Happy 79th Birthday Arvo Pärt!
To initiate the upcoming celebrations and honour the composer in his 80th year of birth, Universal Edition will be collecting upcoming performance dates, reviews, new CD releases and more on a dedicated blog. If you’ve got anything to share, let us know via hashtag #ArvoPart80 – get tweeting!
The Arvo Pärt Days in Tallinn start today with performances of Adam’s Lament, Beatus Petronius, Salve Regina, Statuit ei Dominus, Alleluia-Tropus, L’abbé Agathon, the Estonian Lullaby and the Christmas Lullaby:
Further concerts will take place on 3., 4., 6. 9, and finally on 11 September, the composer’s 79th birthday.
Find out more on our performance calendar.
Many classical music listeners will be familiar with the name Darius Milhaud, but how familiar are they with his output? The owner of a bold, individual style, Milhaud was active for much of the 20th century, a modernist who is counted among the group of composers known as ‘Les Six’ (a term coined by the music critic Henri Collet in 1920) and who was much influenced by jazz, polytonality as well as the sounds of Brazil.
Brilliant Classics will release two new double CDs on 25 August: view the full track lists and introductory texts of Arvo Pärt: Für Anna Maria, Complete Piano Music and Milhaud: Orchestral Music on the website of Brilliant Classics.
New York’s celebration of Arvo Pärt earlier this year offered an opportunity to explore the spiritual content of the composer’s music, and to discover how the spaces in which music is performed can amplify its emotional power. In this program, neuroscientist Robert Zatorre explains how music can engage the reward system deep in our brains – the same system that responds to food and sex. Architect Steven Holl describes making spaces for music, and shows how music influences his work. Theologian Peter Bouteneff talks about the thread of spirituality that weaves throughout Pärt’s masterpieces.
Spark is hosted by Julie Burstein, author and Peabody Award–winning creator of public radio’s Studio 360.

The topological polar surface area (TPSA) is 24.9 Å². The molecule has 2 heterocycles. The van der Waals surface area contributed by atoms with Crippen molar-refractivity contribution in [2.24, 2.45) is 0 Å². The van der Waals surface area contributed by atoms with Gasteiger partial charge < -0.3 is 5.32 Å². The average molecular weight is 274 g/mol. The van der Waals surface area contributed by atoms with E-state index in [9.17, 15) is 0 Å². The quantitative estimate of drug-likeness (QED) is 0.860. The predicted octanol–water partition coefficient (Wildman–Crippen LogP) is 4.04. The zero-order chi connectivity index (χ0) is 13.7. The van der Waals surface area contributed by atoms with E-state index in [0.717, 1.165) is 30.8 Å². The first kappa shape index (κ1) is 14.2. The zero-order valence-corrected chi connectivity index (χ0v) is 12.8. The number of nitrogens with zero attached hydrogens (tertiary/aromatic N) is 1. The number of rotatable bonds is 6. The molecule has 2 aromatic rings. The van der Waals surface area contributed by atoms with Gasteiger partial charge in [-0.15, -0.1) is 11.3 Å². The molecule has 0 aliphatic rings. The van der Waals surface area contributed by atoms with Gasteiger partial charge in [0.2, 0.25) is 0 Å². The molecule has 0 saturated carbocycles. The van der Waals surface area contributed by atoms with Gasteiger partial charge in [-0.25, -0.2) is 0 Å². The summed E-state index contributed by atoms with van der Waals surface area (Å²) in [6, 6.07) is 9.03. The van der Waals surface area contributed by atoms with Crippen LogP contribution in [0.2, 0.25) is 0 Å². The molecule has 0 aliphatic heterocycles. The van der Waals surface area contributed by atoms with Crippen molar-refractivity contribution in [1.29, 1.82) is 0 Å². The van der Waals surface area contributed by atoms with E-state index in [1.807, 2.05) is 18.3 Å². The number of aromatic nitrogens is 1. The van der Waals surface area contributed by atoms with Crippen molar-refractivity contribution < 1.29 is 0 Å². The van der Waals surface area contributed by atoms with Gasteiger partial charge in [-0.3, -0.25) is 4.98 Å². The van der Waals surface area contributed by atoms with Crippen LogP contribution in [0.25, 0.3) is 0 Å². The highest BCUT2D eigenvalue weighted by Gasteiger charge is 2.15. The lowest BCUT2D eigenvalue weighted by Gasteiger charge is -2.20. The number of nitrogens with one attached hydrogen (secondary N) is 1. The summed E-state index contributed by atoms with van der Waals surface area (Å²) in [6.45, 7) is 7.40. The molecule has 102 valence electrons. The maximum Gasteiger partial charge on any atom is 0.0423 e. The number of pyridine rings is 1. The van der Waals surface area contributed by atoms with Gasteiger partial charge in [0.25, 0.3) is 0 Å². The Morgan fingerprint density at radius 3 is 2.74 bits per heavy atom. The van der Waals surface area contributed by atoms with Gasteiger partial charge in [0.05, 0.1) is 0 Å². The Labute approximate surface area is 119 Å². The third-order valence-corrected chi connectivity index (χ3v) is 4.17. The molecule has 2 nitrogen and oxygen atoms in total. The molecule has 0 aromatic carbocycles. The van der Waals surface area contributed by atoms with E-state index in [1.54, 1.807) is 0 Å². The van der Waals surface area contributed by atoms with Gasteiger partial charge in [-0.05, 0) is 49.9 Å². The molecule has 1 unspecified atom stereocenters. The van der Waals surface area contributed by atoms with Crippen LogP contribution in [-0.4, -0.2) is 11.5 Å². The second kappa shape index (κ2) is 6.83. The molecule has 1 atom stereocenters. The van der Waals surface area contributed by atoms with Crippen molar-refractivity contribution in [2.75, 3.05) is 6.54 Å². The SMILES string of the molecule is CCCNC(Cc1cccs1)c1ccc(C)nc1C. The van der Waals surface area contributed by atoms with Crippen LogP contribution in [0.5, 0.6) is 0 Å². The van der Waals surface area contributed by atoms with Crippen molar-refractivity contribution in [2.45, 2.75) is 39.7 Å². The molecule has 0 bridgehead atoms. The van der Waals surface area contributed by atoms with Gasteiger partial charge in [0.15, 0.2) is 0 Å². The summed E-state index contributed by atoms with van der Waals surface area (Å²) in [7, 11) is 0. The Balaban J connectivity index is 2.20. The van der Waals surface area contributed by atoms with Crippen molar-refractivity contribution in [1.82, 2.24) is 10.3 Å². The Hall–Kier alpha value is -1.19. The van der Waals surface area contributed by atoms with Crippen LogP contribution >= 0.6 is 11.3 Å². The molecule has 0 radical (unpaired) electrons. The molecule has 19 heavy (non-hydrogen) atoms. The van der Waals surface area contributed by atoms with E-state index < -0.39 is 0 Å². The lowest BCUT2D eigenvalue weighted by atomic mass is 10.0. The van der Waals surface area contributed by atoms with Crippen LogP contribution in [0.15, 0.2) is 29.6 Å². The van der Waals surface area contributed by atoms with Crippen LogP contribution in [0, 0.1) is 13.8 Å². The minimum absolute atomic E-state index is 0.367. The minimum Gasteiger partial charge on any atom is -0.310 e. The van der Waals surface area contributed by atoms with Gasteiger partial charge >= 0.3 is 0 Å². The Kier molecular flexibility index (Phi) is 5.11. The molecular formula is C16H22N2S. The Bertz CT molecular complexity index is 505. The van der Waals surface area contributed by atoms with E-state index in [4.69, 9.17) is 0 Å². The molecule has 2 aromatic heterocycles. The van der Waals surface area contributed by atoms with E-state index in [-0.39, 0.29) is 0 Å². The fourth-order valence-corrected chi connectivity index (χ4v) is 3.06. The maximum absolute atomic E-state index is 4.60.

Recorded June 11, 2014
Among this year’s other winners are the South African playwright Athol Fugard, French painter Martial Raysse, Italian sculptor Giuseppe Penone and American architect Steven Holl.
Before Pärt, the UE composers Pierre Boulez, György Ligeti, Alfred Schnittke, Luciano Berio and Steve Reich have received the award.
The winning proposal is conceived as a sequence of interconnected public and private spaces below a large single roof, for which not a single tree of the forest will be felled.
The new building for the Arvo Pärt Centre will open its doors to the public in 2018.
View a gallery of the project on dezeen.
José Manuel Barroso, President of the EC, and Taavi Rõivas, Estonian Prime Minister, recently visited the Arvo Pärt Centre to create opportunities for preserving and researching the creative heritage of Arvo Pärt in his native country.
More photos are available on the website of the European Commission.
Watch a video of the visit here:
David Fennessy’s choral work Letter to Michael will be performed together with excerpts from Arvo Pärt’s Kanon Pokajanen on Friday 20 June at this year’s Pipeworks Festival in Dublin, which starts today and runs until 27 June. Paul Hillier conducts the Chamber Choir Ireland.
The composer about the work:
A few years ago I came across an extraordinary piece of art by a woman named Emma Hauck. She was admitted to a German psychiatric ward about a hundred years ago diagnosed with schizophrenia. Whilst a patient there she produced pages and pages of text – thousands of lines in pencil which were addressed to her husband who had ceased to visit her. She simply wrote the words “Sweetheart Come” over and over again or sometimes just the word “come”. Every page is thick with overlapping text and some are so condensed as to be illegible.
I was deeply moved by these repeated pleas and feel strongly that the desperate passion that can be seen on these pages could only really be expressed with voices. I imagine a dense layering of a simple line; each voice adding to the power of the plea…
David Fennessy: Letter to Michael
for choir (16 voices) a cappella | 7'
Arvo Pärt: Kanon Pokajanen
for mixed choir a cappella
20.06.2014, Christ Church Cathedral, Dublin; Chamber Choir Ireland, Paul Hillier
The Pipeworks Festival on Vimeo:
Here are some excerpts from the media coverage on Arvo Pärt’s recent visit to New York, you can read the full texts by clicking on the respective links. Scroll down to view a video recording of the full performance of Kanon Pokajanen at the Metropolitan Museum of Art’s Temple of Dendur.
Corinna da Fonseca-Wollheim of the New York Times reviews the Tallinn Chamber Orchestra’s and the Estonian Philharmonic Chamber Choir’s concert on 31.05.2014 at Carnegie Hall: